LARYNGEAL PARALYSIS

WHAT IS LARYNGEAL PARALYSIS?

Laryngeal paralysis is a respiratory condition, in which the patient’s vocal box can be partially or completely obstructed by the collapse of its cartilages. The condition is believed to be secondary to a polyneuropathy (nerve disease) involving the nerve that controls the muscle responsible to open the cartilage of the vocal box during breathing.

HOW DO I KNOW IF MY DOG HAS LARYNGEAL PARALYSIS?

Dogs with laryngeal paralysis show respiratory distress, heavy breathing, a hoarse sounding bark, increased panting, collapse and lethargy. Another common finding is overheating, because patients are no longer able to cool themselves. 

HOW IS LARYNGEAL PARALYSIS DIAGNOSED?

The most accurate test to diagnose laryngeal paralysis is a sedated exam of the throat of the patient. 

HOW IS THE LARYNGEAL PARALYSIS TREATED?

The gold standard treatment for laryngeal paralysis is surgery. The preferred technique is the “Tieback procedure”, which allows the cartilage of the vocal box to be pulled back permanently by a suture. This procedure is performed only on one side of the neck unless fails, to decrease the risk of food entering the wind pipe.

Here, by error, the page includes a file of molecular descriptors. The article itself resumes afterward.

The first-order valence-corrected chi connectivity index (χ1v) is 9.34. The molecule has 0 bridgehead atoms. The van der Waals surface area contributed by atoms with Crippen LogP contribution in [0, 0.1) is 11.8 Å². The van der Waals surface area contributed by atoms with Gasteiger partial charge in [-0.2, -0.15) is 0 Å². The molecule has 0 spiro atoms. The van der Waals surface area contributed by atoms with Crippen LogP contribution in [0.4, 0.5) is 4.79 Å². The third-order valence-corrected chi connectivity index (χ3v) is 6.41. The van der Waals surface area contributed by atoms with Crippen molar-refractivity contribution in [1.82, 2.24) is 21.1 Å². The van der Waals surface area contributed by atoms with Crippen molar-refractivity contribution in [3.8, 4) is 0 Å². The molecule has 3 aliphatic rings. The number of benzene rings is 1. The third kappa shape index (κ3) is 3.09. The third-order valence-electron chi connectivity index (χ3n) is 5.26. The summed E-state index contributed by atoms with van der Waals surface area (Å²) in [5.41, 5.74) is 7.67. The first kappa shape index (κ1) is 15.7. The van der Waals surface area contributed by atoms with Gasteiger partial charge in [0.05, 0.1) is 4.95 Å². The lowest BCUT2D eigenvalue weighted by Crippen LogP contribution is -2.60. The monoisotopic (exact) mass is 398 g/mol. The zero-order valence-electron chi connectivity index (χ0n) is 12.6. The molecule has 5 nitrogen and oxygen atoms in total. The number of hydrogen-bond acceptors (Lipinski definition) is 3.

WHAT IS THE AFTERCARE AFTER TIEBACK SURGERY?

To minimize complications after laryngeal tieback, the patient should be fed more frequently, wet diet (meatball size) only and the feedings should occur on elevated station to prevent regurgitations. No neck leads should be warned (harness better), and swimming should be prohibited and weight loss recommended. The most important recommendation is to keep patient quiet and calm and barking should be avoided to prevent failure of the suture.

WHAT ARE THE COMPLICATIONS OF THE LARYNGEAL PARALYSIS SURGERY?

The most concerning complication post-surgery is failure of the repair by breakage of the suture or cartilage, that leads to a recurrence of the clinical signs. Another potential complication that could be fatal is aspiration pneumonia, due to food entering the wind pipe, therefore in the lungs. Patients that had received laryngeal tie back surgery have a change in barking sound, and coughing during eating and drinking. 

WHAT ARE THE EXPECTATION WITH LARYNGEAL PARALYSIS SURGERY?

It is important to understand that laryngeal paralysis is a progressive disease that eventually will affect the life of the patient negatively. The disease starts by affecting one side of the vocal box than progresses to the other side causing  recurrence of clinical signs. The bottom line, surgery will improve the quality of life of the patient with laryngeal paralysis, however a cure cannot be achieved.